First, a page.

Friday, February 8, 2019

Looking at the Pikes Peak Cog Railway

I rode the Pikes Peak Cog Railway on August 11, 1993 and took several photos to record its operation. The cog railroad is a few miles west of Manitou Springs, CO.

Wikipedia says, "The Broadmoor Pikes Peak Cog Railway (also known as the Pikes Peak Cog Railway) was an Abt rack system cog railway with 4 ft 8 1⁄2 in (1,435 mm) standard gauge track in Colorado, USA, climbing the well-known mountain Pikes Peak. The base station was in Manitou Springs, Colorado near Colorado Springs. The railway was the highest in North America by a considerable margin. It was built and operated solely for the tourist trade. As of March 15, 2018, the company has ceased operations for the foreseeable future. They state the entire infrastructure needs to be replaced or upgraded; this includes the rails, the ties, and the passenger cars."

Recent information says it will reopen for the 2021 season with all new equipment, rail, and rack.

Pikes Peak Cog Railway Car 24 at the Base Station. It is a Diesel Hydraulic with a Cummins 855 built in 1983 and carries 214 passengers. I actually rode Car 25, an identical sister to Car 24.



The Railway has passing tracks and runs multiple trains. In this photo we are going up and the car through the window is coming down.

Passing Car 24.

Probably the same meet.

Another meet about to happen.

At the top.

The station at the top has two tracks and thus one switch. We are looking down from next to Car 25 in the previous picture.

We are looking up at the same switch.

I turned around from taking the previous photo.  The track at the right is the track on which we came up and will return to the base station on it.  I took the shot for the scenery.

 This is the builder's plate on Car 25.

Pikes Peak Railway Car 9 back at the Base Station.  It was a work car.  Looks like a flat car behind it.

 Cars 24 and 9 at the base station.


Saturday, May 27, 2017

A Slow Waltz at Brockville, Ontario

My high school and college railfan buddy Roger Puta was at Brockville, ON one day in March 1980.  Every day trains from Montreal and Ottawa arrive, are combined and head off to Toronto.  Later a train from Toronto arrives and is divided into two trains, one goes off to Montreal and the other to Ottawa.  Sounds simple.  Yes.  But fun to watch?  Yes!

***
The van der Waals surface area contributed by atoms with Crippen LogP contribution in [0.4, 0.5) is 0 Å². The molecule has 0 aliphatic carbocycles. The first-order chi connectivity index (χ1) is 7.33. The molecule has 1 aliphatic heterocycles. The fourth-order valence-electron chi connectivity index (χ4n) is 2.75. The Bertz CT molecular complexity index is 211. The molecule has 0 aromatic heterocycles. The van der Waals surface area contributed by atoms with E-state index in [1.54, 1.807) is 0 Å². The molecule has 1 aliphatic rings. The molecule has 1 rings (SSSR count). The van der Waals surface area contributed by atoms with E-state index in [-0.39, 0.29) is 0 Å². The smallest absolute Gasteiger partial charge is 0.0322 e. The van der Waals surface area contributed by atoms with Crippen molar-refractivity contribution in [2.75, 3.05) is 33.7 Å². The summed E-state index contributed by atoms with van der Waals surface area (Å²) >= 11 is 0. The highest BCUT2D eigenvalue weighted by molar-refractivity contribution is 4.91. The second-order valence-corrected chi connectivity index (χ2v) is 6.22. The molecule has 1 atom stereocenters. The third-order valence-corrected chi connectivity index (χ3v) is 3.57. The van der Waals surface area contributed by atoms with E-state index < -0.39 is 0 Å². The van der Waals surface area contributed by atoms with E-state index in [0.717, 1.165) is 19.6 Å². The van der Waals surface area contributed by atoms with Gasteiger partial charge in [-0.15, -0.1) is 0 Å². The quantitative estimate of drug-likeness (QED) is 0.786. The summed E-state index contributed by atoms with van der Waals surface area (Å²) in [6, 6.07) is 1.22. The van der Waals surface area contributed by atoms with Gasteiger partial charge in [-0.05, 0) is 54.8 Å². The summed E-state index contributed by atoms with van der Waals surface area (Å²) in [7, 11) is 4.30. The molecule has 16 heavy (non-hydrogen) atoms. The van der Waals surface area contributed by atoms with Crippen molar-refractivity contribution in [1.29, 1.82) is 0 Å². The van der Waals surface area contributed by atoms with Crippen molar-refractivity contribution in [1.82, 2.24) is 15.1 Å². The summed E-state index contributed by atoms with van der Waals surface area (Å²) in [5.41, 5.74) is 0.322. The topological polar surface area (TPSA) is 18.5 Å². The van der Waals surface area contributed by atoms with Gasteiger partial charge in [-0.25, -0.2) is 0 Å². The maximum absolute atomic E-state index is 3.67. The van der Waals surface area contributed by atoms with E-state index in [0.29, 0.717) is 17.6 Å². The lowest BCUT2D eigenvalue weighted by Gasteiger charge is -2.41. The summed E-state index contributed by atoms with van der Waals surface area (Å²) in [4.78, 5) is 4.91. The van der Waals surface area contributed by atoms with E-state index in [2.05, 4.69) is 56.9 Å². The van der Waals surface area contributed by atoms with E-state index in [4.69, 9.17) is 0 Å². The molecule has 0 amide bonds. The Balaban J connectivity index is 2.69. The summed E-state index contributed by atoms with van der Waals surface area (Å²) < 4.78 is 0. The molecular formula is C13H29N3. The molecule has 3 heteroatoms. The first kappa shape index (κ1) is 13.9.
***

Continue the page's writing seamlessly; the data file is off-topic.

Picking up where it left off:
And here's Roger's slide show.

This is the train from Ottawa.  The water tank for the steam generator (to heat the cars) in the first unit is being filled.  In the far distance you can see the cars of the train that arrived from Montreal.
These are the cars from the Montreal train.

The Montreal cars (right) and Ottawa cars are coupled together to make up the train for Toronto.
And Roger photographed the train about to depart ...
... and departing.
And what about the diesel that came in on the Montreal train?  VIA 6791 has been hiding behind the depot!
And everything is quiet for awhile.  Roger positions himself on a bridge east of the depot. Then ...
... a westbound comes through without stopping as the red nosed train of interest from Toronto arrives at the Brockville Depot.
VIA 6791 moves into position while the red nose prepares to leave with the Ottawa portion of the train.
Red nose moves out leaving the Montreal cars behind.
And the crew on the ground prepares the way for  VIA 6791 to move to her train.
And she leaves town just as a local freight shows up.

And Roger can go get warm.

Tuesday, November 1, 2016

An 8-Photo Sequence of Semaphores - Before, During, After a Train